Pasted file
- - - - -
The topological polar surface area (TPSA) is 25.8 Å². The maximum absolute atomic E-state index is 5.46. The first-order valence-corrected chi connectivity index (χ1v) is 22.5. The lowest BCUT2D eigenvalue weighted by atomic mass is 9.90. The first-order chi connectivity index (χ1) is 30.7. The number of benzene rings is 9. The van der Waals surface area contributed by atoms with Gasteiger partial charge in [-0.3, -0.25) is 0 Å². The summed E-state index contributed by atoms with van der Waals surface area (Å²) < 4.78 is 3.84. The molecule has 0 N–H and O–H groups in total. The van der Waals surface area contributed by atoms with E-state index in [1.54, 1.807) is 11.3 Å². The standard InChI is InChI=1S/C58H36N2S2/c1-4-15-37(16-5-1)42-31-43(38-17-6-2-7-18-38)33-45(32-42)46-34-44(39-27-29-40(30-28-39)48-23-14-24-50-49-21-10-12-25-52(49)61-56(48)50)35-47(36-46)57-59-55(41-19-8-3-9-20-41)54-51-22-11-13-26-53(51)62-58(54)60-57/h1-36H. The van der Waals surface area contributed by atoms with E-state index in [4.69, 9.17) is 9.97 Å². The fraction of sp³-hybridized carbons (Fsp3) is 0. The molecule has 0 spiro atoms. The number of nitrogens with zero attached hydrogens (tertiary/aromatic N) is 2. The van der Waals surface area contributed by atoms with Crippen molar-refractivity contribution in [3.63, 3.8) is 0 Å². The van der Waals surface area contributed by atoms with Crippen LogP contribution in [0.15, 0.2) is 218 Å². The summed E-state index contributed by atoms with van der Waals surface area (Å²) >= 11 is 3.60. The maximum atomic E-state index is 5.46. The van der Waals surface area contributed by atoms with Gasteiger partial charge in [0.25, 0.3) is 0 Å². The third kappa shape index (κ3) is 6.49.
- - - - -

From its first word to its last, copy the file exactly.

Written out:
The topological polar surface area (TPSA) is 25.8 Å². The maximum absolute atomic E-state index is 5.46. The first-order valence-corrected chi connectivity index (χ1v) is 22.5. The lowest BCUT2D eigenvalue weighted by atomic mass is 9.90. The first-order chi connectivity index (χ1) is 30.7. The number of benzene rings is 9. The van der Waals surface area contributed by atoms with Gasteiger partial charge in [-0.3, -0.25) is 0 Å². The summed E-state index contributed by atoms with van der Waals surface area (Å²) < 4.78 is 3.84. The molecule has 0 N–H and O–H groups in total. The van der Waals surface area contributed by atoms with E-state index in [1.54, 1.807) is 11.3 Å². The standard InChI is InChI=1S/C58H36N2S2/c1-4-15-37(16-5-1)42-31-43(38-17-6-2-7-18-38)33-45(32-42)46-34-44(39-27-29-40(30-28-39)48-23-14-24-50-49-21-10-12-25-52(49)61-56(48)50)35-47(36-46)57-59-55(41-19-8-3-9-20-41)54-51-22-11-13-26-53(51)62-58(54)60-57/h1-36H. The van der Waals surface area contributed by atoms with E-state index in [4.69, 9.17) is 9.97 Å². The fraction of sp³-hybridized carbons (Fsp3) is 0. The molecule has 0 spiro atoms. The number of nitrogens with zero attached hydrogens (tertiary/aromatic N) is 2. The van der Waals surface area contributed by atoms with Crippen molar-refractivity contribution in [3.63, 3.8) is 0 Å². The van der Waals surface area contributed by atoms with Crippen LogP contribution in [0.15, 0.2) is 218 Å². The summed E-state index contributed by atoms with van der Waals surface area (Å²) >= 11 is 3.60. The maximum atomic E-state index is 5.46. The van der Waals surface area contributed by atoms with Gasteiger partial charge in [0.25, 0.3) is 0 Å². The third kappa shape index (κ3) is 6.49.